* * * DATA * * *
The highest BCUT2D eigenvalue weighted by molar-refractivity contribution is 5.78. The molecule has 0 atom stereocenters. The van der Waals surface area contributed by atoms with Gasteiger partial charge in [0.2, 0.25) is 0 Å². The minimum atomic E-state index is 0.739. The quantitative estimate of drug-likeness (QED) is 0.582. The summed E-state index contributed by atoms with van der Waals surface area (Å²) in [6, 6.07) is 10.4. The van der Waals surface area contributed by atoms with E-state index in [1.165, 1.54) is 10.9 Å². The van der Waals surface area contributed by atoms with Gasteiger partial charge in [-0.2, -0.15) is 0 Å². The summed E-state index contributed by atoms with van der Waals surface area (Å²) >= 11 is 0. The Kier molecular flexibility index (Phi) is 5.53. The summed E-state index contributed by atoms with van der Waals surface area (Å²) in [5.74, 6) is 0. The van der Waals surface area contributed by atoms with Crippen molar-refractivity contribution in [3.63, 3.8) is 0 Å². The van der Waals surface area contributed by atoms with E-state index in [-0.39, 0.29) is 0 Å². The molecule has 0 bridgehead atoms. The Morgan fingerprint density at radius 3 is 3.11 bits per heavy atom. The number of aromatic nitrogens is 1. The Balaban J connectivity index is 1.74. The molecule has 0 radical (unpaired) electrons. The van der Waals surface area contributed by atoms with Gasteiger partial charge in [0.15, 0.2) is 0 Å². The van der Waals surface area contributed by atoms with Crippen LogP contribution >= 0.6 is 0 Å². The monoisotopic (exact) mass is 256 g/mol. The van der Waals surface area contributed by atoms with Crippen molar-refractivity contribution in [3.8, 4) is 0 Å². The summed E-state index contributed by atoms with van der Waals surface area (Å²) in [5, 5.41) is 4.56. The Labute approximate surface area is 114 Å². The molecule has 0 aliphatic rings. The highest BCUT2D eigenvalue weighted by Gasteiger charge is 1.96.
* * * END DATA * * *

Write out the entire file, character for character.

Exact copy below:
The highest BCUT2D eigenvalue weighted by molar-refractivity contribution is 5.78. The molecule has 0 atom stereocenters. The van der Waals surface area contributed by atoms with Gasteiger partial charge in [0.2, 0.25) is 0 Å². The minimum atomic E-state index is 0.739. The quantitative estimate of drug-likeness (QED) is 0.582. The summed E-state index contributed by atoms with van der Waals surface area (Å²) in [6, 6.07) is 10.4. The van der Waals surface area contributed by atoms with E-state index in [1.165, 1.54) is 10.9 Å². The van der Waals surface area contributed by atoms with Gasteiger partial charge in [-0.2, -0.15) is 0 Å². The summed E-state index contributed by atoms with van der Waals surface area (Å²) >= 11 is 0. The Kier molecular flexibility index (Phi) is 5.53. The summed E-state index contributed by atoms with van der Waals surface area (Å²) in [5.74, 6) is 0. The van der Waals surface area contributed by atoms with Crippen molar-refractivity contribution in [3.63, 3.8) is 0 Å². The van der Waals surface area contributed by atoms with E-state index in [-0.39, 0.29) is 0 Å². The molecule has 0 bridgehead atoms. The Morgan fingerprint density at radius 3 is 3.11 bits per heavy atom. The number of aromatic nitrogens is 1. The Balaban J connectivity index is 1.74. The molecule has 0 radical (unpaired) electrons. The van der Waals surface area contributed by atoms with Gasteiger partial charge in [0.15, 0.2) is 0 Å². The van der Waals surface area contributed by atoms with Crippen LogP contribution >= 0.6 is 0 Å². The monoisotopic (exact) mass is 256 g/mol. The van der Waals surface area contributed by atoms with Crippen molar-refractivity contribution in [3.8, 4) is 0 Å². The summed E-state index contributed by atoms with van der Waals surface area (Å²) in [5, 5.41) is 4.56. The Labute approximate surface area is 114 Å². The molecule has 0 aliphatic rings. The highest BCUT2D eigenvalue weighted by Gasteiger charge is 1.96.